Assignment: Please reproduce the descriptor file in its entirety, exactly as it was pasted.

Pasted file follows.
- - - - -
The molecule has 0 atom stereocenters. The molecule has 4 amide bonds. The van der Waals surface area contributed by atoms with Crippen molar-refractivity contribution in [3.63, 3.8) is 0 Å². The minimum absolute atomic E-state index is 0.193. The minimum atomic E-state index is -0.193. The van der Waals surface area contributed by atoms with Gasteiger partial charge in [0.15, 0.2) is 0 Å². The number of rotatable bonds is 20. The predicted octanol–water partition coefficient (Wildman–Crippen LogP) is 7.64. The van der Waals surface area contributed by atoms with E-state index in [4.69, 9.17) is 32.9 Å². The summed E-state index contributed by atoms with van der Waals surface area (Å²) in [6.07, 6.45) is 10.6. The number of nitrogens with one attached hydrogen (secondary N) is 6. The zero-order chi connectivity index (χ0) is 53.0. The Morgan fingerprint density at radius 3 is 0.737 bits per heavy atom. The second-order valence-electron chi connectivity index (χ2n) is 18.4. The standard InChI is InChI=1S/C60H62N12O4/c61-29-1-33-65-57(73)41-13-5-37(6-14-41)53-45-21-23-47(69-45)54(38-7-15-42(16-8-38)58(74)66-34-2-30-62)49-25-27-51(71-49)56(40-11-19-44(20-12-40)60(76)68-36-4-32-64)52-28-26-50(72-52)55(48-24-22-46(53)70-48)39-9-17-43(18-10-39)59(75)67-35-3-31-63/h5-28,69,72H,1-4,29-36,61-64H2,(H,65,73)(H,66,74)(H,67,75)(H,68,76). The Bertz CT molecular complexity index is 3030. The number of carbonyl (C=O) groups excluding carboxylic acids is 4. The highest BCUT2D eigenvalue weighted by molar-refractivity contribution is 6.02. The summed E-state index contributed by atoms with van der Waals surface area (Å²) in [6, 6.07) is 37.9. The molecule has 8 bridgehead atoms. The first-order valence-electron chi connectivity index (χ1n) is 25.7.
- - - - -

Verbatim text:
The molecule has 0 atom stereocenters. The molecule has 4 amide bonds. The van der Waals surface area contributed by atoms with Crippen molar-refractivity contribution in [3.63, 3.8) is 0 Å². The minimum absolute atomic E-state index is 0.193. The minimum atomic E-state index is -0.193. The van der Waals surface area contributed by atoms with Gasteiger partial charge in [0.15, 0.2) is 0 Å². The number of rotatable bonds is 20. The predicted octanol–water partition coefficient (Wildman–Crippen LogP) is 7.64. The van der Waals surface area contributed by atoms with E-state index in [4.69, 9.17) is 32.9 Å². The summed E-state index contributed by atoms with van der Waals surface area (Å²) in [6.07, 6.45) is 10.6. The number of nitrogens with one attached hydrogen (secondary N) is 6. The zero-order chi connectivity index (χ0) is 53.0. The Morgan fingerprint density at radius 3 is 0.737 bits per heavy atom. The second-order valence-electron chi connectivity index (χ2n) is 18.4. The standard InChI is InChI=1S/C60H62N12O4/c61-29-1-33-65-57(73)41-13-5-37(6-14-41)53-45-21-23-47(69-45)54(38-7-15-42(16-8-38)58(74)66-34-2-30-62)49-25-27-51(71-49)56(40-11-19-44(20-12-40)60(76)68-36-4-32-64)52-28-26-50(72-52)55(48-24-22-46(53)70-48)39-9-17-43(18-10-39)59(75)67-35-3-31-63/h5-28,69,72H,1-4,29-36,61-64H2,(H,65,73)(H,66,74)(H,67,75)(H,68,76). The Bertz CT molecular complexity index is 3030. The number of carbonyl (C=O) groups excluding carboxylic acids is 4. The highest BCUT2D eigenvalue weighted by molar-refractivity contribution is 6.02. The summed E-state index contributed by atoms with van der Waals surface area (Å²) in [6, 6.07) is 37.9. The molecule has 8 bridgehead atoms. The first-order valence-electron chi connectivity index (χ1n) is 25.7.